Spain will now also start to administer the AstraZeneca vaccine against Covid-19 to people aged between 45-55 during this current second phase of the country’s three-phase Vaccination Strategy, the Health Ministry said on Wednesday.
The Spanish Public Health Committee has set the maximum age for receiving the AstraZeneca vaccine at 55. Essential workers up to 55 years of age had therefore become a priority for the AstraZeneca vaccine, receiving inoculation earlier than expected within the framework of the Vaccination Strategy. Once these essential workers have received the jab, the AstraZeneca vaccine will also be administered to other citizens aged between 45-55.
At the same time, at least seven regions in Spain are beginning to vaccinate people aged over 80 against Covid-19 this week – and which was the original plan for the second phase of the Vaccination Strategy – while other regions are still inoculating the previous priority groups of the first phase (residents of care homes, their care workers and other health workers). Anyone aged over 55 will only be administered the Pfizer/BioNTech or Moderna vaccines. People aged under 60 with a high risk of serious Covid-19 infection will be vaccinated with shots produced by Pfizer/BioNTech and by Moderna, once those aged over 60 have been immunised, the ministry also said.
Andalusia, Aragón, Murcia, the Canary Islands, Cantabria, Catalonia and the Valencia region have all announced that they are ready to start vaccinating the over-80 age group this week, even whilst continuing to administer jabs to the first priority groups. Galicia and Castilla-La Mancha have said that they will commence with the over-80 groups next week.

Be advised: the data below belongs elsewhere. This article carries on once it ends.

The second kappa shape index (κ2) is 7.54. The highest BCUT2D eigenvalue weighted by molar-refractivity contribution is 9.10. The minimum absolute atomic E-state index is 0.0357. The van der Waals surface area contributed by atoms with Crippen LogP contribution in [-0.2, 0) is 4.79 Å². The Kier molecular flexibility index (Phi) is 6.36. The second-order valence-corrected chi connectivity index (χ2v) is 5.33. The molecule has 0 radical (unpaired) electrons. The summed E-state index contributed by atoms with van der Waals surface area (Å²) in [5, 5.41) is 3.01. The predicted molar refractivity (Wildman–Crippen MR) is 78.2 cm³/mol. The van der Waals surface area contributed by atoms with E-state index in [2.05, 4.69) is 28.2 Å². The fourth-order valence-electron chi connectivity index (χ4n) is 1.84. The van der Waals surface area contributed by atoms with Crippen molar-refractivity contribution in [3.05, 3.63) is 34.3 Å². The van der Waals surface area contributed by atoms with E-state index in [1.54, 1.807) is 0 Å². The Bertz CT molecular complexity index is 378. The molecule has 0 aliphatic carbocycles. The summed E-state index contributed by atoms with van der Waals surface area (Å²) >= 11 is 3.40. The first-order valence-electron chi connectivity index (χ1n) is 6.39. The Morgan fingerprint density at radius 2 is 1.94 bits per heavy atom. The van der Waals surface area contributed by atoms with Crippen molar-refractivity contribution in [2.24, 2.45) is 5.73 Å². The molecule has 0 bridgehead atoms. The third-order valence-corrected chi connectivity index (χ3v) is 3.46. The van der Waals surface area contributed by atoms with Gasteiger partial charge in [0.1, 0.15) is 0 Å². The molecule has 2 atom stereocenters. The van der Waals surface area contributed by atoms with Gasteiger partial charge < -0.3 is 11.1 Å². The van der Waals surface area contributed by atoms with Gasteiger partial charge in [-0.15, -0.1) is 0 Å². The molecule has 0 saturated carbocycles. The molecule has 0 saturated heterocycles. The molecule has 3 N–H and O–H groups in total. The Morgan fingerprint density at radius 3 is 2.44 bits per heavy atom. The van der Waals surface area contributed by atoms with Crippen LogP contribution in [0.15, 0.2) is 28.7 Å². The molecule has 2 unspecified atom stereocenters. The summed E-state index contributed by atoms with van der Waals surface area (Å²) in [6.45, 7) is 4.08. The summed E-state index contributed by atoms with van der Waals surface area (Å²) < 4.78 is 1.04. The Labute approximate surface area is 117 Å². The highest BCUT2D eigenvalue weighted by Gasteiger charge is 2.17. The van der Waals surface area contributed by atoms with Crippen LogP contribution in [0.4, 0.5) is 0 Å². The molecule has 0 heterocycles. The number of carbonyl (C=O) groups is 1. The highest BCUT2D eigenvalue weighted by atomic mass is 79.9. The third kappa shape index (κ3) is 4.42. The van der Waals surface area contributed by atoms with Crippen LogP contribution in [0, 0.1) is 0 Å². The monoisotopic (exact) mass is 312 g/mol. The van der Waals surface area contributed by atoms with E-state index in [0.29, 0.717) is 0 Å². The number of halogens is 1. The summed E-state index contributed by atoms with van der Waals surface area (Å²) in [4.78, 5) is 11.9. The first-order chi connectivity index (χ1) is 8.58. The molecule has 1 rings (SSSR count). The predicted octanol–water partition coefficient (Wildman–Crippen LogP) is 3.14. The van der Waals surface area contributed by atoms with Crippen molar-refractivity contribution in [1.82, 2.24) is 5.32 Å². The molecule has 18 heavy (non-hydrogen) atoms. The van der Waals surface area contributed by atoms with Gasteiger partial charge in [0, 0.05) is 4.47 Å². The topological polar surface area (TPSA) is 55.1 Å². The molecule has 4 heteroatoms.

The over-80s account for 2.8 million of the population in Spain and a staggering six out of every ten deaths to date from Covid-19. The Spanish Health Ministry has reiterated that 80% of over-80s will be immunised by late March.
As announced by the Spanish government in late November, the initial Vaccination Strategy was to first vaccinate 2.5 million citizens from January to March 2021, with the government having divided the population into 15 groups to determine the priority order. Care home residents and their health carers were given top priority, followed by other healthcare workers and adults with severe disabilities – all during the first phase of three phases.
The second phase of vaccinations initially aimed to cover other critical groups through to June, as the number of doses available as part of the EU joint purchase scheme was expected to ‘increase progressively’. The third phase was then expected to cover the rest of the Spanish population. The Health Minister at the time, Salvador Illa, said that 70% of the population would be vaccinated by the end of summer 2021, and that by then the country would have achieved ‘herd immunity’.
Although Spain’s central government has decided upon the sequence of priority groups for Covid-19 jabs, the health bodies of each of the 17 regions are responsible for the management of the administration of vaccines.
Andalusia and Murcia are converting venues such as sports pavilions and convention centres into vaccine administration points. Madrid and Catalonia have announced similar plans, but people will mainly be vaccinated at their local healthcare centres or in their own homes. Last week, Catalonia’s public health secretary even said that FC Barcelona’s giant Camp Nou stadium and Gaudí’s Sagrada Família cathedral could eventually become Covid-19 vaccination centres during the third phase of vaccinations.
Spain has been administering jabs using the Pfizer/BioNTech vaccine since 27 December, then from 13 January also with the Moderna vaccine. The AstraZeneca vaccine has been used since 9 February – but it will not be administered to citizens aged over 55.
Spain’s three-phase Vaccination Strategy has had to adapt its initial plans to changing circumstances. This is partly due to delays and adjustments in the quantities delivered of the Pfizer-BioNTech vaccine, but also due to the changes in criteria regarding the age groups to receive jabs of the AstraZeneca vaccine.
Latest figures (up to 18 Feb) show that Spain has now received 3,622,165 doses of Covid-19 vaccines, and that 2,782,751 jabs have been administered. This is 76.8% of total vaccines received – and it also means that 5.87% of the population have now received a dose of the vaccine. 1,144,556 people have now received a second jab. In a separate report and updated daily, we publish the amount of vaccines received and administered for each region in Spain. Latest: Covid-19 Vaccinations in Spain
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